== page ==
Engaging third parties is necessary for most global businesses, but rife with corruption risk. Under the FCPA, a company can be held responsible for any improper payments made on its behalf by a third-party agent or partner, and most of the recent FCPA enforcement actions by the SEC and DOJ have involved the actions of third parties – making the task of conducting due diligence on third parties one of the most critical and complicated issues in FCPA compliance. How should a company efficiently allocate its due diligence resources? What should a company do when its third-party partner is less than forthcoming? Can a party engage a third party even if due diligence raises red flags? The Anti-Corruption Report is publishing a series of interviews with experts from different disciplines on best practices for conducting anti-corruption due diligence on third parties. This article, the first in the series, includes our interview with Alice Fisher, partner at Latham & Watkins. Fisher specializes in white collar criminal investigations, internal investigations and advising clients on a range of criminal matters, including the FCPA. She formerly served as Assistant Attorney General in charge of the Criminal Division of the DOJ. See also “Designing Effective FCPA Compliance Programs and Monitoring Third Parties After the Guidance: An Interview with H. David Kotz, Michael Volkov and Paul Zikmund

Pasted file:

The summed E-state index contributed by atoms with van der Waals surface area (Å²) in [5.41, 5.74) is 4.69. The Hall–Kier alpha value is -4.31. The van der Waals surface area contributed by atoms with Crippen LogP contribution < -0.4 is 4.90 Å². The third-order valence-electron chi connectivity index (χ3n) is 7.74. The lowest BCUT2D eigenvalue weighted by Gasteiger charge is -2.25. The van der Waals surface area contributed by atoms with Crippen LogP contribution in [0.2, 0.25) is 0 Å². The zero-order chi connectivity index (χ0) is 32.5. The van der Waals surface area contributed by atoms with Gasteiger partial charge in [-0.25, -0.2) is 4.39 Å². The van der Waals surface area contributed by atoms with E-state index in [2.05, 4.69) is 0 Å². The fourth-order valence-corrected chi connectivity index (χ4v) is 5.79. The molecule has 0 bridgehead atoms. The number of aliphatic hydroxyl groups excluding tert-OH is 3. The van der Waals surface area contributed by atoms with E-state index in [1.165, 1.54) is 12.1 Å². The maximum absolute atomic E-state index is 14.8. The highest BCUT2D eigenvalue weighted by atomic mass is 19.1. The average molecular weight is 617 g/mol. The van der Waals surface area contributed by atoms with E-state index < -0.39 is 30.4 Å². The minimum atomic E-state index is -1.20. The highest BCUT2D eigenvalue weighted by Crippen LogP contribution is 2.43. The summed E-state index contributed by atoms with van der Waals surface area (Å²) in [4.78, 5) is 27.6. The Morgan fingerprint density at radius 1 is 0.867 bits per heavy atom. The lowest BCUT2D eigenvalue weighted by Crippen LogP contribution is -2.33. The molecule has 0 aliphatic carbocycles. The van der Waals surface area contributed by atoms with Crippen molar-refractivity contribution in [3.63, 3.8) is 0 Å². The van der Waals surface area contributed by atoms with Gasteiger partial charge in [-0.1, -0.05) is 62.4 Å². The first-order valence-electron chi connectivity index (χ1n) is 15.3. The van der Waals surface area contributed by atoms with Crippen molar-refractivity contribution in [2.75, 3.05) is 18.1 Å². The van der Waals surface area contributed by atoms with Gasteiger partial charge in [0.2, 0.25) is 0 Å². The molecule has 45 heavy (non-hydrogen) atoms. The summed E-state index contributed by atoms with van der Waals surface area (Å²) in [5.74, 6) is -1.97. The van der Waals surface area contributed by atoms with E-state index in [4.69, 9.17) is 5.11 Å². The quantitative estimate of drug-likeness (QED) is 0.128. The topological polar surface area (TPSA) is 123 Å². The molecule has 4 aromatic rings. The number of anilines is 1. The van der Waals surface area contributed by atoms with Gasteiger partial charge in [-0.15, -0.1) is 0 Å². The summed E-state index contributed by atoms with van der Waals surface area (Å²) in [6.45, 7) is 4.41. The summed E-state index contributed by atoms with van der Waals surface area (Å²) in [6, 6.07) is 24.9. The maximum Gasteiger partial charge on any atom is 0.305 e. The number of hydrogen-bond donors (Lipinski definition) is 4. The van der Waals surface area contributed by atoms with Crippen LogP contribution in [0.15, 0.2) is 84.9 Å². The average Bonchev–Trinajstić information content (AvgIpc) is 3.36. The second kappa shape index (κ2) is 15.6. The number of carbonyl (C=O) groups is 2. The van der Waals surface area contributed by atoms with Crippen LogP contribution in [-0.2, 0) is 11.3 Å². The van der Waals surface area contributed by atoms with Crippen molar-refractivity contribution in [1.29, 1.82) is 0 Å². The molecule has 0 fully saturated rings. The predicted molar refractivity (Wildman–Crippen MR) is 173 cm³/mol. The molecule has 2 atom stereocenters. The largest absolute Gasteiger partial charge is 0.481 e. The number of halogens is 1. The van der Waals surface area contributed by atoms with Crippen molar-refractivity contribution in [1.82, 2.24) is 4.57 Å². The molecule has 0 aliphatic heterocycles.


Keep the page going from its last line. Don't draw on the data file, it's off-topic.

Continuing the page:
” (Jan. 23, 2013).